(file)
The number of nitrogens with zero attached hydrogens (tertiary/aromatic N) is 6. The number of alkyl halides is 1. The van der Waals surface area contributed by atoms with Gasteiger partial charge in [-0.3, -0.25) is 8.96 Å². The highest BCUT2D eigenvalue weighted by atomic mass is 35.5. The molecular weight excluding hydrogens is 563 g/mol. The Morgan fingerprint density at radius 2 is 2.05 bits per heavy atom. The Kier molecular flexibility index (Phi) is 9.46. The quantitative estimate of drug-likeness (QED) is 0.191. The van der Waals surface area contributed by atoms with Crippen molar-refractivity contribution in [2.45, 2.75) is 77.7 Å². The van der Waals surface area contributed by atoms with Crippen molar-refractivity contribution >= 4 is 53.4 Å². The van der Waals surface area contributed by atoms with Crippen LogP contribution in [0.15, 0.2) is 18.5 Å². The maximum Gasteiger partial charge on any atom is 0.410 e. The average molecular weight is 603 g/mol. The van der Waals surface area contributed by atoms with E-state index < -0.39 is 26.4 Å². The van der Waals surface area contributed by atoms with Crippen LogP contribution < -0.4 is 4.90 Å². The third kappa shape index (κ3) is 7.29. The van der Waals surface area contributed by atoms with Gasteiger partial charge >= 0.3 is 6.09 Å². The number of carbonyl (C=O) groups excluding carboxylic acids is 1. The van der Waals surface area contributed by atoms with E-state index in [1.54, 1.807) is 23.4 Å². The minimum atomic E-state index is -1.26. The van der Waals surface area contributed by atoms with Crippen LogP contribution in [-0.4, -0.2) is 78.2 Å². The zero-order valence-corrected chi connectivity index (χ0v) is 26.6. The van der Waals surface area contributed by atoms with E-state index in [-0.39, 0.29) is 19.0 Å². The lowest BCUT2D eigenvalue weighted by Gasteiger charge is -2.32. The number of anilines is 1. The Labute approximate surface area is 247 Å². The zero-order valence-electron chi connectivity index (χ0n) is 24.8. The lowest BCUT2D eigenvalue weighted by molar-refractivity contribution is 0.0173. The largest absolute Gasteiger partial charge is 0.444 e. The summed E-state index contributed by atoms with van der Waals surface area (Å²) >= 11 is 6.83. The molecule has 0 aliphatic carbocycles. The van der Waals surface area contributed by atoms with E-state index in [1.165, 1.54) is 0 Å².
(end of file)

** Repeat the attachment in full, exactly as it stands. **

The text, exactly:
The number of nitrogens with zero attached hydrogens (tertiary/aromatic N) is 6. The number of alkyl halides is 1. The van der Waals surface area contributed by atoms with Gasteiger partial charge in [-0.3, -0.25) is 8.96 Å². The highest BCUT2D eigenvalue weighted by atomic mass is 35.5. The molecular weight excluding hydrogens is 563 g/mol. The Morgan fingerprint density at radius 2 is 2.05 bits per heavy atom. The Kier molecular flexibility index (Phi) is 9.46. The quantitative estimate of drug-likeness (QED) is 0.191. The van der Waals surface area contributed by atoms with Crippen molar-refractivity contribution in [2.45, 2.75) is 77.7 Å². The van der Waals surface area contributed by atoms with Crippen molar-refractivity contribution >= 4 is 53.4 Å². The van der Waals surface area contributed by atoms with Crippen LogP contribution in [0.15, 0.2) is 18.5 Å². The maximum Gasteiger partial charge on any atom is 0.410 e. The average molecular weight is 603 g/mol. The van der Waals surface area contributed by atoms with E-state index < -0.39 is 26.4 Å². The van der Waals surface area contributed by atoms with Crippen LogP contribution < -0.4 is 4.90 Å². The third kappa shape index (κ3) is 7.29. The van der Waals surface area contributed by atoms with Gasteiger partial charge >= 0.3 is 6.09 Å². The number of carbonyl (C=O) groups excluding carboxylic acids is 1. The van der Waals surface area contributed by atoms with E-state index in [1.54, 1.807) is 23.4 Å². The minimum atomic E-state index is -1.26. The van der Waals surface area contributed by atoms with Crippen LogP contribution in [-0.4, -0.2) is 78.2 Å². The zero-order valence-corrected chi connectivity index (χ0v) is 26.6. The van der Waals surface area contributed by atoms with E-state index in [-0.39, 0.29) is 19.0 Å². The lowest BCUT2D eigenvalue weighted by Gasteiger charge is -2.32. The number of anilines is 1. The Labute approximate surface area is 247 Å². The zero-order valence-electron chi connectivity index (χ0n) is 24.8. The lowest BCUT2D eigenvalue weighted by molar-refractivity contribution is 0.0173. The largest absolute Gasteiger partial charge is 0.444 e. The summed E-state index contributed by atoms with van der Waals surface area (Å²) >= 11 is 6.83. The molecule has 0 aliphatic carbocycles. The van der Waals surface area contributed by atoms with E-state index in [1.165, 1.54) is 0 Å².